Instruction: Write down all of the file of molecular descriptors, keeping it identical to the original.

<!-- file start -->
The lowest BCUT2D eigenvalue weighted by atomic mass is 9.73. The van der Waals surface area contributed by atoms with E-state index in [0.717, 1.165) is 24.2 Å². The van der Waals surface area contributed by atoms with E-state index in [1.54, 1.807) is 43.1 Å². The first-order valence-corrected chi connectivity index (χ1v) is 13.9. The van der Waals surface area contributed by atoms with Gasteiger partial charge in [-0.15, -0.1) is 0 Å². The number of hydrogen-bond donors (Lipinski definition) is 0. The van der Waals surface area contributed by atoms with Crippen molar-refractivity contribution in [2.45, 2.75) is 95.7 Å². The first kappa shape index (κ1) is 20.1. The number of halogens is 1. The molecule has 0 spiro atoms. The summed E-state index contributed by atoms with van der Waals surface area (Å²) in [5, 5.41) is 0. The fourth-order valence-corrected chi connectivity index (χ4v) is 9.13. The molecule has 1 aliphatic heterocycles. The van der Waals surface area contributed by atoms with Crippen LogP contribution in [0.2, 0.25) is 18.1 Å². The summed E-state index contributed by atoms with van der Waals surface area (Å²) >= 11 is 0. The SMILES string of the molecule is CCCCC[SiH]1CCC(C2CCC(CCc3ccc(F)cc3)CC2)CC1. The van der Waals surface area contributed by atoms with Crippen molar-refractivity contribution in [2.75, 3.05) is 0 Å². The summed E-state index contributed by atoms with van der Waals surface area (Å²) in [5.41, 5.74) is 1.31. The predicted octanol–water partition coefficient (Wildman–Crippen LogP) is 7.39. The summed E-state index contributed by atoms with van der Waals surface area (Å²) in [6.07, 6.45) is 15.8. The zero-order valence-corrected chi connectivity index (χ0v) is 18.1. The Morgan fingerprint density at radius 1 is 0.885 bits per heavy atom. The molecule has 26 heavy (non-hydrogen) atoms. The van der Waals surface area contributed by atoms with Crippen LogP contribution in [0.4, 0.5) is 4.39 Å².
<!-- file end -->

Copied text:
The lowest BCUT2D eigenvalue weighted by atomic mass is 9.73. The van der Waals surface area contributed by atoms with E-state index in [0.717, 1.165) is 24.2 Å². The van der Waals surface area contributed by atoms with E-state index in [1.54, 1.807) is 43.1 Å². The first-order valence-corrected chi connectivity index (χ1v) is 13.9. The van der Waals surface area contributed by atoms with Gasteiger partial charge in [-0.15, -0.1) is 0 Å². The number of hydrogen-bond donors (Lipinski definition) is 0. The van der Waals surface area contributed by atoms with Crippen molar-refractivity contribution in [2.45, 2.75) is 95.7 Å². The first kappa shape index (κ1) is 20.1. The number of halogens is 1. The molecule has 0 spiro atoms. The summed E-state index contributed by atoms with van der Waals surface area (Å²) in [5, 5.41) is 0. The fourth-order valence-corrected chi connectivity index (χ4v) is 9.13. The molecule has 1 aliphatic heterocycles. The van der Waals surface area contributed by atoms with Crippen LogP contribution in [0.2, 0.25) is 18.1 Å². The summed E-state index contributed by atoms with van der Waals surface area (Å²) >= 11 is 0. The SMILES string of the molecule is CCCCC[SiH]1CCC(C2CCC(CCc3ccc(F)cc3)CC2)CC1. The van der Waals surface area contributed by atoms with Crippen molar-refractivity contribution in [2.75, 3.05) is 0 Å². The summed E-state index contributed by atoms with van der Waals surface area (Å²) in [5.41, 5.74) is 1.31. The predicted octanol–water partition coefficient (Wildman–Crippen LogP) is 7.39. The summed E-state index contributed by atoms with van der Waals surface area (Å²) in [6.07, 6.45) is 15.8. The zero-order valence-corrected chi connectivity index (χ0v) is 18.1. The Morgan fingerprint density at radius 1 is 0.885 bits per heavy atom. The molecule has 26 heavy (non-hydrogen) atoms. The van der Waals surface area contributed by atoms with Crippen LogP contribution in [0.4, 0.5) is 4.39 Å².